It's the busiest season of the year — and the most stressful. If end-of-the-year sales activity can make or break your bottom line, success to a large extent depends on effective customer engagement by a motivated staff.
Too often, alas, frustrated and distracted employees deal poorly with the public. That can affect revenues. Customers are less likely to buy when the staff is clearly not having a good time. And profits can soften further when frazzled employees call in sick, leaving a skeleton crew to deal with customers frustrated by reduced service levels.
What causes holiday stress? For starters, employees are under pressure to keep up with the season’s requisite parties and shopping trips — events that need to be shoe horned into schedules already stretched by extended working hours. At the same time, a greater number of customers are clamoring for attention. Those customers, feeling pressure from their own holiday activities, tend to be less forgiving about employee errors and omissions. The result: Plenty of angst.
“Everything comes together during the holiday season to create a high level of stress in the workplace,” said Doug Fleener, president of Dynamic Experiences Group, a consultancy in Lexington, Massachusetts.
Calm Your TeamYou can take steps to reduce the level of stress in your own organization. Get started by seeking advice from the people on the front lines who often have the best sense of the bad things that can happen during the holiday season.
“Ask employees for recommendations on ways to reduce stress,” suggested Anne Obarski, a business consultant based in Dublin, Ohio.
Creating a fun shop environment means more than holding a party. Make it an ongoing effort. Maybe you award a weekly worst customer pin to the employee who deals with the most difficult client. Maintain interest by changing the activity in some way each week.
Practice Makes PerfectRehearse routines for dealing effectively with frazzled customers, Obarski suggested. Start by asking your employees to recall the most frustrating situations from last year’s holiday season. Perhaps a fellow threatened to post an online review slamming your organization?
“For each scenario discuss an appropriate employee response,” Obarski said. “Then rehearse it. Have one employee pretend to be the difficult customer and let another employee walk through the suggested sequence.”
This kind of advance preparation can smooth the way for customer engagements, defusing tensions and facilitating more sales.
Once the season is underway, follow through on your great preparations by reminding people of what they have learned.
“Get together each morning before you open,” suggested Tom Shay, a consultant based in St. Petersburg, Florida. “Discuss what is going to happen, and remind everyone that customers will be stressed.”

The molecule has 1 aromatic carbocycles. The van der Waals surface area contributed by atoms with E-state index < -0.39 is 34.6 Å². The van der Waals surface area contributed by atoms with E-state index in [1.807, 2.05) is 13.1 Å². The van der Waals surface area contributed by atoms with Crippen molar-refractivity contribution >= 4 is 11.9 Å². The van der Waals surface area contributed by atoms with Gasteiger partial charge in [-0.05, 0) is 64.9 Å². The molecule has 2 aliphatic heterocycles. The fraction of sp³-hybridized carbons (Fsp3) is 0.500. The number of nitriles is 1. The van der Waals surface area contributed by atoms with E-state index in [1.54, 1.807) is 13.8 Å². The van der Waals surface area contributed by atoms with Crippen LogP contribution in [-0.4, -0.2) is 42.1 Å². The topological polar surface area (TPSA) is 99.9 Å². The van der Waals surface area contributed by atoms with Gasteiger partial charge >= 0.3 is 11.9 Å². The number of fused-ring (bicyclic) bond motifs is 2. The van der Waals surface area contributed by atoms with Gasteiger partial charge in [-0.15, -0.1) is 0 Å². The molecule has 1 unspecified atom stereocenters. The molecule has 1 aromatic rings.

Top DownSuccess starts at the top. You can’t expect your employees to be stress-free if you are a nervous wreck. Take steps now to get yourself in a positive mindset.
“First and foremost, try to eliminate distractions before the holidays begin,” Fleener said. “Get as much of your business in shape as you can, and get your office cleaned up so you are in a position to focus on your customers and your employees.”
Be an early bird.
“Try getting to your desk a half hour early to knock out any work that needs to be done before the shop opens,” Fleener suggested. “When you plan for a good successful day, you are much more likely to have one. So outline your day in detail. A couple extra minutes in planning can make all the difference.”
Reduce your own stress by assigning some tasks to others. Delegation is critically important during the holiday season, Obarski said.
“Consider assigning good people to each critical business area. Start training your best people early,” he said. “Keep asking them ‘How can I help you get better at this?’”
Don’t neglect your personal life.
“Maintain your outside schedule, and keep doing whatever it is that keeps you grounded,” Fleener said. “Maybe it’s going to the gym or to church. Maybe it’s taking walks. Don’t let yourself get so busy that you are not doing those things, because they help you deal with stress.”<
Reducing holiday stress can improve profits by creating positive dynamics among managers, employees and the public.
“Customers do not patronize your business just to buy stuff,” Shay said. “They want the experience of engaging with employees in fun and rewarding ways.”
Creating a stress-free workplace will help them do just that.